The Lord Loves Us Fools


Some books create themselves. One just acts as a medium. It happened with Sundar Kanda. My publisher sent me a beautiful draft of the book today. It is an English interpretation of Tulsidasji’s Sundar Kanda.

I was trying to understand the beautiful lines of  Sundar Kanda- a much loved canto in Sree Ramcharit Manas of Goswami Tulsidasji. Every one of my colleagues seemed to know it by heart. My friend, a great Hanuman bhakt, typically started all her training sessions with Hanuman Chalisa- a forty line devotional tribute by Tuslidasji . And one day, another friend told me that he found it difficult to understand the various nuances of Sundar Kanda, when his aged mother recited it during pujas.

I had no difficulties with the stories of Ramayana. I had grown up with them. The only question was, whether SreeRamcharit Manas would be accessible to my understanding. The Lord, I believe, has a great liking for fools like me. We rush in where angels fear to tread.

I remembered, a vernacular line on Krishna’s preference, often quoted by mother : Melpathoorinte vibhaktiye kaliha, Poonthanathin bhaktiyanennikishtam!( I prefer Poonthanam’s bhakti to Melpathoor’s vibhakti). 

The story is about Melpathoor Bhattathiry, who wrote the sanskrit classic Narayaneeyam during his prayer-penance for curing his rheumatism. He was staying at Guruvayoor temple in Kerala, acclaimed as the Mathura of the South. He was cured of his disease and praised by all for his exemplary mastery of the language.

Poonthanam Namboodiri, was a poor Krishna Bhakt, who wrote a vernacular paean to Lord Krishna called, ‘Jnanapana.’   So Poonthanam decided to get his text corrected by a scholar. He respectfully approached the learned Melpathoor. The sanskrit scholar condescended to speak to the poor amateur writer of vernacular. But there he stopped. He sniffed that he did not have the time to waste on vernacular writings.  Poor Poonthanam was heart broken at the contemptuous treatment of his labour of love.

That night, Melpathoor’s rheumatism returned with a vengeance. As he groaned in desperate pain, a laughing Krishna, cute and sweet in his Bal avatar, appeared in his dream and told him amidst much home truths : Melpathoorinte vibkatiye kaliha Poonthanathin bhaktiyanennikishtam. ‘Hey, Melpathoor- compared to your Sanskritic grammar and vibhakti pratyayam, I prefer Poonthanam’s devotion to me.’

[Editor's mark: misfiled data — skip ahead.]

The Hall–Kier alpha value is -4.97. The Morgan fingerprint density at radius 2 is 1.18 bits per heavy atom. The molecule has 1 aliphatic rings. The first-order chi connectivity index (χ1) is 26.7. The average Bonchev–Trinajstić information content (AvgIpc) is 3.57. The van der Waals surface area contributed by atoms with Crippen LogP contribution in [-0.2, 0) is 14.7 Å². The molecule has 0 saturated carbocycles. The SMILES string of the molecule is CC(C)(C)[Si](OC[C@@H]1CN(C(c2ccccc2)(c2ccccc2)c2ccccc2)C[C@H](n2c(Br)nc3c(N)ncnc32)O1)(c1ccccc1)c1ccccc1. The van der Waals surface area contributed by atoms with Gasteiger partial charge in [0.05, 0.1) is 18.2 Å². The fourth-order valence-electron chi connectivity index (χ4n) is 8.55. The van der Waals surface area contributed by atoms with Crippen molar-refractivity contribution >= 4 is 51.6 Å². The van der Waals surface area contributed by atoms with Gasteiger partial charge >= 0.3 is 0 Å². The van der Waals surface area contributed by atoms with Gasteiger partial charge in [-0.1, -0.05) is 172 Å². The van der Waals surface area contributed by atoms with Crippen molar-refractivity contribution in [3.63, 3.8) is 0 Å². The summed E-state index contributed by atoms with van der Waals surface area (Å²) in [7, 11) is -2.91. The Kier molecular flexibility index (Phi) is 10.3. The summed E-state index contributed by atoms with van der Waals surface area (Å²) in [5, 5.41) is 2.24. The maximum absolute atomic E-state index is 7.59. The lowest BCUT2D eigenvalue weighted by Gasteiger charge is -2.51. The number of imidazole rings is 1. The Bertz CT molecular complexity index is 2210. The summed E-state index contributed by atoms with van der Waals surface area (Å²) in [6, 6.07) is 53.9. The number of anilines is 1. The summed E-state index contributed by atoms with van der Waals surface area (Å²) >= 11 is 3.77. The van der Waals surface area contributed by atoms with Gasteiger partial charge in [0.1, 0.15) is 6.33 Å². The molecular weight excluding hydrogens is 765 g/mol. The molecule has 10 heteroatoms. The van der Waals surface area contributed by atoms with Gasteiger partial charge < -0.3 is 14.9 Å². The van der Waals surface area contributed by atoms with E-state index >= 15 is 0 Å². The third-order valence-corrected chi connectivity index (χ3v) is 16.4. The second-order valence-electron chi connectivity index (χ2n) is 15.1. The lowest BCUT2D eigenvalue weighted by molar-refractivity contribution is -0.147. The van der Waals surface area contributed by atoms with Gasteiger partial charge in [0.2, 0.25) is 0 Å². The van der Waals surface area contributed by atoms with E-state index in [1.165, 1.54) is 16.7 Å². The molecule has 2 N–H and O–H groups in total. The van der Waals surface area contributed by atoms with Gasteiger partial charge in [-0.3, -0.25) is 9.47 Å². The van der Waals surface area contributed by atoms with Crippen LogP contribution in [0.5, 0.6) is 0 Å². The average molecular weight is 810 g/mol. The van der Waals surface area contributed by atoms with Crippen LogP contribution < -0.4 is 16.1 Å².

( Note : I have often wondered whether this anecdote was the satirical rebuttal of the vernacular writer towards their condescending brethren who wrote in upper-class Sanskrit language! While there were poets who wrote in pure Sanskrit, taking pains with the severe rules of structure and syntax, they were also those who – like stringing  beads of mani and pravala in a string-combined words of malayalam and sanskrit like pearls and rubies, to create a mixed language of creation. Then there were those like Poonthanam who wrote in the simplest of Malayalam language.)

Melpathoor sent a word to Poonthanam (He could not move!) and apologised profusely. He corrected the draft and Poonthanam was gratified. Melpathoor’s rheumatism disappeared as subtly as it came-having laughed at the human pettiness of considering one language superior to another.

Anyway, fools like me gain confidence due to such anecdotes. Hanumanji was going to help me in this journey across the word-sea. He knew what a dunce I was when it came to Hindi grammar. How I mix up my ka and ki in every sentence.I guess, Hanumanji, that great bhakt of Sree Ramji- Lord Narayana himself- took pity on me. In fifty days, he helped me sail across Sundar Kanda and blessed me with a sudden official tour to Chitrakoot, where Tulsidasji wrote his master piece.

My relation with God is very personal. He is friend and philosopher and possesses an  irrepressible sense of humour. He does not scare me. He is my best friend. Also, I prefer that He remains He. Though I love Him being Her too. Somehow, growing up with a mother who would say, ‘ My Krishna’ while she bowed before Devi herself, set the basic infrastructure of my devotional growth. It is very fluid, my family’s version of bhakti. You just call. He answers.